4.    King Cake

The sweet Danish pastry is a Mardi Gras tradition and usually decorated in colored sugar of purple, green, and gold. Cakes can be plan sugar and cinnamon flavored or have a variety of stuffings like cream cheese, blueberry or other fruit filling, even chocolate or pecan.  The tradition is that whoever finds the baby, which is a tiny plastic replica of a baby, has to buy the next King Cake. The only way to find the baby is to dig in! Bon appetit!

5.    PoBoys

This is a submarine-type sandwich made with French bread. Order it “dressed” if you like your po’boy with mayonnaise, lettuce, pickles and tomato.  A Louisiana favorite comes with fried shrimp or fried oysters but you can get whatever meat you prefer inside. Try one at the Oak Street Po-Boy Festival in New Orleans, held in November. Mother’s Restaurant, also in New Orleans, serves roast beef po’boys with a type of gravy known as debris (pronounced day’-bree). Chris’ Po’boys in Lafayette is among the best restaurants in Cajun Country to satisfy your po’boy cravings.

6. Crawfish Etouffee

This is a Creole dish of rice smothered in a stew of roux, crawfish, herbs and vegetables. The roux (called a “blonde roux” for its lighter color than the kind typically used in gumbo) is a mixture of butter and flour, mixed with celery, bell peppers and onion.  In New Orleans, find crawfish étouffée at Bon Ton Café and Jacque-Imo’s. Outside the Crescent City you’ll find mouthwatering étouffée at The Chimes in Baton Rouge and at Boudreaux & Thibodaux’s in Houma.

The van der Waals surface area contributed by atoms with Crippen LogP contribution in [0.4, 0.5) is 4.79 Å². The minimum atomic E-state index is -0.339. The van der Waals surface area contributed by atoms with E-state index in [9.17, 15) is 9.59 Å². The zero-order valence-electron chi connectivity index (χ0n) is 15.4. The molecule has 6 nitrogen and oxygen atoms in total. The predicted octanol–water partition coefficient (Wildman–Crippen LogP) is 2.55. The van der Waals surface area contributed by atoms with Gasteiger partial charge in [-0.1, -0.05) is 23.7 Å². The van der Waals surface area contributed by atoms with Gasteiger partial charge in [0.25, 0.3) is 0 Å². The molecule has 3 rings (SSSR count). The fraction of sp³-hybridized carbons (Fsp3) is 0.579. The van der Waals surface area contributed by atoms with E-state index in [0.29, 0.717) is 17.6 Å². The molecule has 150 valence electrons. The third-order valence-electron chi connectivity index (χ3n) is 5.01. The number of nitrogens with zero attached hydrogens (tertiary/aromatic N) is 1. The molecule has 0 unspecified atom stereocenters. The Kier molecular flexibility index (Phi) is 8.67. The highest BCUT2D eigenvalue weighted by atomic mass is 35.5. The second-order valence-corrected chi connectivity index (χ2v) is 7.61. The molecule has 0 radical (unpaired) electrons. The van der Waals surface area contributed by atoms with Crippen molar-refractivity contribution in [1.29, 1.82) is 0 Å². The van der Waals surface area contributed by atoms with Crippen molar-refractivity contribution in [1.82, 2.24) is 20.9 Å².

For more news and info on Louisiana culture, click here.

Quick and Easy Mini King Cake Recipe

 

King Cake season is here! That means you can’t go into any grocery store or bakery without seeing these delicious cakes. But what if you decide that you want to adventure out of your own and make your own king cake? Pillsbury has come up with a delicious cinnamon roll, king cake recipe that is quick and easy. In just 40 minutes, you can have your own king cake fresh out of the oven. For serving information and expert tips, you can click here.

Ingredients

  • 1 can (17.5 oz) Pillsbury™ Grands! cinnamon rolls with icing
  • 2 tablespoons yellow colored sugar
  • 2 tablespoons purple colored sugar
  • 2 tablespoons green colored sugar

 Directions:

  • Heat oven to 350°F. Lightly grease cookie sheet
  • Separate dough into 5 rolls. To make mini king cake, unroll 1 roll into a dough rope; fold rope in half lengthwise. Twist dough in a spiral, and shape into a circle. Place on cookie sheet. Repeat to use up rolls, placing 2 inches apart.
  • Bake 20 to 25 minutes or until golden brown.
  • Spread icing on warm cakes. Sprinkle with colored sugars.